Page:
Wednesday, February 22, 2006

New Cardinals --
Alejandro Bermudez at Catholic Outsider notes some things about the most recent slate of Cardinals elevated by Pope Benedict.

Here the inclusions are as surprising as the omissions. Many expected Archbishop O’Malley to keep paying the price for the sex scandal. He is now a Cardinal. And that cools down (just cools down, doesn’t put to complete rest) speculations about him going to Washington DC. Cardinals, in fact are not as easily moved.

The creation of Venezuelan Urosa Sabino after few months of being appointed Archbishop of Caracas wants to give a more moderate voice in Venezuela, probably in the hope of improving the relationship with “Hugo Boss” Chavez.

The red hat to Bishop Zen, an outspoken critic of Chinese restrictions on religious freedom, is also a significant statement.

Surprising omissions instead, are the new Archbishop of Paris, André Vingt-Trois of Paris and Robles Ortega of Monterrey, Mexico.

UPDATE: The LA Times also has an article:

Although Benedict emphasized the "universality" of the church in making his first appointments, others noted that the lone African he named — Archbishop Peter Poreku Dery of Ghana — was older than 80 and thus ineligible to select a future pontiff. Africa is home to the fastest-growing Catholic population, and many in the church believe that African prelates must be more readily incorporated into the official hierarchy.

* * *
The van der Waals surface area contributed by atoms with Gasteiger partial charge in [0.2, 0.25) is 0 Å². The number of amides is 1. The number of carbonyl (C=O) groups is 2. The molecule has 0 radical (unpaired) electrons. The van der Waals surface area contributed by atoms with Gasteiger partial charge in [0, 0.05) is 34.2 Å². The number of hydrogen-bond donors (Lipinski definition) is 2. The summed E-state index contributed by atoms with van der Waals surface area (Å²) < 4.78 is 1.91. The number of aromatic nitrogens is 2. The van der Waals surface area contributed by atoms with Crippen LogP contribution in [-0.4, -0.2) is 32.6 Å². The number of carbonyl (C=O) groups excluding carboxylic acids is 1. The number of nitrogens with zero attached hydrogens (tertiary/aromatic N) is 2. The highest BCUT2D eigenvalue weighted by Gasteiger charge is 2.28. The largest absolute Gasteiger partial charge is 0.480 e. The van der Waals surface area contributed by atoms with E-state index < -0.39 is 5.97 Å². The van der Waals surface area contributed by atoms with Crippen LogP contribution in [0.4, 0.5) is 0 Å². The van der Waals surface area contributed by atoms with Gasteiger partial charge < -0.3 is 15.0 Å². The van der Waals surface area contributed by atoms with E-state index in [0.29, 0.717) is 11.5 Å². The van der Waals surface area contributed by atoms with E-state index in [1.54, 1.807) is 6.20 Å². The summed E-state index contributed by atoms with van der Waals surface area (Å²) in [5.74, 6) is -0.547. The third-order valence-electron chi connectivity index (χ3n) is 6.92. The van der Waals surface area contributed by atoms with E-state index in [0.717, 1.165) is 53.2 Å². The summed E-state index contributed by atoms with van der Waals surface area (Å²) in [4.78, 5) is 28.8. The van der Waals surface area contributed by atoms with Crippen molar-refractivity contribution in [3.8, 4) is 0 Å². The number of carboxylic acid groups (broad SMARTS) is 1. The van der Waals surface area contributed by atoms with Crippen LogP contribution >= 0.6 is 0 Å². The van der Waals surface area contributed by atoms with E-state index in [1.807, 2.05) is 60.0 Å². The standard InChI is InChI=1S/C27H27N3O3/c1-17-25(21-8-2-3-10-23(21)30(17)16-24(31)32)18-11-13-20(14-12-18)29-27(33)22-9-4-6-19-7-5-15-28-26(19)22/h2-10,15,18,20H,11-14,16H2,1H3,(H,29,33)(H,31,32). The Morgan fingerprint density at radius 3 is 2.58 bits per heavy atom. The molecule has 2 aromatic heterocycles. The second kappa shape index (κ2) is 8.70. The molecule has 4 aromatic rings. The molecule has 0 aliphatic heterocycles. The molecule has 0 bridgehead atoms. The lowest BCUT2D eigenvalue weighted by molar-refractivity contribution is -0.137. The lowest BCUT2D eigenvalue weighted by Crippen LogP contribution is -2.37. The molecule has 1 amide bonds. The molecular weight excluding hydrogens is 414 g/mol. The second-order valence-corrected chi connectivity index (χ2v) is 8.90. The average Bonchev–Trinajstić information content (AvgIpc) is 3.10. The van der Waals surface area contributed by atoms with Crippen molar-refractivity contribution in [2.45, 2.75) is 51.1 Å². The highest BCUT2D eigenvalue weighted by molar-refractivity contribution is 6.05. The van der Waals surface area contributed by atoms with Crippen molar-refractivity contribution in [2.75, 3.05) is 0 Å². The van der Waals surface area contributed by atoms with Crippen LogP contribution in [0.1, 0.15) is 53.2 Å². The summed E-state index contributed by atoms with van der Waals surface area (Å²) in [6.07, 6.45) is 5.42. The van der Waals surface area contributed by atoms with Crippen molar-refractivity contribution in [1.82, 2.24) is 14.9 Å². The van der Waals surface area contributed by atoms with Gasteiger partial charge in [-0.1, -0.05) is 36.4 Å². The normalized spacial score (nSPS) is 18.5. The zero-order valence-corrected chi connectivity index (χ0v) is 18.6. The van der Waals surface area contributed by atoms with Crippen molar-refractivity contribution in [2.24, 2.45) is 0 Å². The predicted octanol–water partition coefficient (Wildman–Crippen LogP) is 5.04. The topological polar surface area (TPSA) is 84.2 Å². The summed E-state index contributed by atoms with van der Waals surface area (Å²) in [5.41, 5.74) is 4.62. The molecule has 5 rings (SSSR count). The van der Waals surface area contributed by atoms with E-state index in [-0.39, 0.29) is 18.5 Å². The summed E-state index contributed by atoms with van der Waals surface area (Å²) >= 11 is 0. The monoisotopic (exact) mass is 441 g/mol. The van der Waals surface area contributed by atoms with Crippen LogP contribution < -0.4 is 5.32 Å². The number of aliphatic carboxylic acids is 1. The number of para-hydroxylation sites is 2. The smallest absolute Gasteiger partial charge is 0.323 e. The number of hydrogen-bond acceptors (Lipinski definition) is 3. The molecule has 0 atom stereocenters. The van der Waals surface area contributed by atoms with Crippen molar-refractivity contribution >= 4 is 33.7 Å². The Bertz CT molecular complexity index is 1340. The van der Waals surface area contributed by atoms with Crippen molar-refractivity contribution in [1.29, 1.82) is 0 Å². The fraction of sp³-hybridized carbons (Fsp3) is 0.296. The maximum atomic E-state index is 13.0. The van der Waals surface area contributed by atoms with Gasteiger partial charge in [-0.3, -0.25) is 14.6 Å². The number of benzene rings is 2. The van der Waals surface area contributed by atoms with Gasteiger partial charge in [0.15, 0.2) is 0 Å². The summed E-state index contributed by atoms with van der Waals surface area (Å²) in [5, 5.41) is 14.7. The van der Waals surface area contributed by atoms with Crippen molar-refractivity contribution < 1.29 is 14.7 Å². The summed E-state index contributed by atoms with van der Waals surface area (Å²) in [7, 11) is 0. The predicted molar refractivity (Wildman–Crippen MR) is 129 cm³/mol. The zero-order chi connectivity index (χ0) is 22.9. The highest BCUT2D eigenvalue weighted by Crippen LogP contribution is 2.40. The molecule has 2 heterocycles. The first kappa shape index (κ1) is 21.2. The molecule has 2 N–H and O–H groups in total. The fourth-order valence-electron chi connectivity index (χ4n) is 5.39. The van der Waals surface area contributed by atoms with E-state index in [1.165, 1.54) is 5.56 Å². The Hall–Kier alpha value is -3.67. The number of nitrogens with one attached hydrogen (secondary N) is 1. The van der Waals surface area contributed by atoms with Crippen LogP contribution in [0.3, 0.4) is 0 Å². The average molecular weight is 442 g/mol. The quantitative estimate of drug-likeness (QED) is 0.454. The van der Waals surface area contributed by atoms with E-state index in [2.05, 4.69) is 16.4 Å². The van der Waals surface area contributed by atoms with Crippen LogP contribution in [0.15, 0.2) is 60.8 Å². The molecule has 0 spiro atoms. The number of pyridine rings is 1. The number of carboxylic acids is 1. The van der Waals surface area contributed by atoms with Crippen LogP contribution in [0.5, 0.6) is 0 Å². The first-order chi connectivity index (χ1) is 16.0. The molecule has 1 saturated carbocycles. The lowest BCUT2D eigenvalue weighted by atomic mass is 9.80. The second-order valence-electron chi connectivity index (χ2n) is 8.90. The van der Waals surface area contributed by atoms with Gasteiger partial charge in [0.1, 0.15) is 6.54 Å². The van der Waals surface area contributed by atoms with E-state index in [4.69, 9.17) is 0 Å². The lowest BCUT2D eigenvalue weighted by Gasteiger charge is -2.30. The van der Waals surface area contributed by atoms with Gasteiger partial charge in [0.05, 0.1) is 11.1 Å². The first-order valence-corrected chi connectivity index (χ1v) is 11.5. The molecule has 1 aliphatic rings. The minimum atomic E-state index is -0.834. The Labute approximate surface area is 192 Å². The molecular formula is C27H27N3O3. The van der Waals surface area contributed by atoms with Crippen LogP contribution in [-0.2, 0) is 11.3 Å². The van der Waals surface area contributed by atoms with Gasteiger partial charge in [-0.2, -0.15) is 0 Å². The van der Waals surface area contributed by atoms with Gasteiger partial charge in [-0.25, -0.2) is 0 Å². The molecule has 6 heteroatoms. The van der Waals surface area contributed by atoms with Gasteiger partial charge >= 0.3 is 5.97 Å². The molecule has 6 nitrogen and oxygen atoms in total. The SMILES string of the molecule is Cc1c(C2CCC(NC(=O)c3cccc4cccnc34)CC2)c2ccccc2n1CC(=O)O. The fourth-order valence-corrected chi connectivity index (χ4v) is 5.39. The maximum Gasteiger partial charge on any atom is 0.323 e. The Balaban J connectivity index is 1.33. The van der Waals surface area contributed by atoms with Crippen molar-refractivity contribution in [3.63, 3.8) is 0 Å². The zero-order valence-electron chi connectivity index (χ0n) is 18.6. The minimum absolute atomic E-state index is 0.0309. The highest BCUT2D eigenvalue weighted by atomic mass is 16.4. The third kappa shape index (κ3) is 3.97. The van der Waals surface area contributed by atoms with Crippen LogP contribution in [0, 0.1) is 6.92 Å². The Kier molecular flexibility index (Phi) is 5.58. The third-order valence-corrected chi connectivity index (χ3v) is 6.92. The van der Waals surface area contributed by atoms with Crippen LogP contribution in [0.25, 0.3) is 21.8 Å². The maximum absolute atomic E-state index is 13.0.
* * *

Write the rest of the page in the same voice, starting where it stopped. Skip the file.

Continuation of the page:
The voting power held by developing nations after the next installation of cardinals will in fact decline slightly, while that held by Europe will increase, noted Father Thomas Reese, former editor of the Jesuit magazine America and visiting scholar at Santa Clara University in California.

"Benedict has increased the voice of the First World in the College of Cardinals and reduced the voice of the Third World," Reese said in an e-mail statement.

Many factors go into the naming of cardinals, but Benedict has made it clear that one of his priorities is the resurrection of the Catholic faith in Western Europe, once firmly Christian but now increasingly secular, with growing non-Christian immigrant communities.

The Washington Post also has an articl concentrating on Boston Archbishop Sean O'Malley, who once headed Washington's outreach program and moved into a rat-infested apartment building to help tenants facing eviction and crack dealers.
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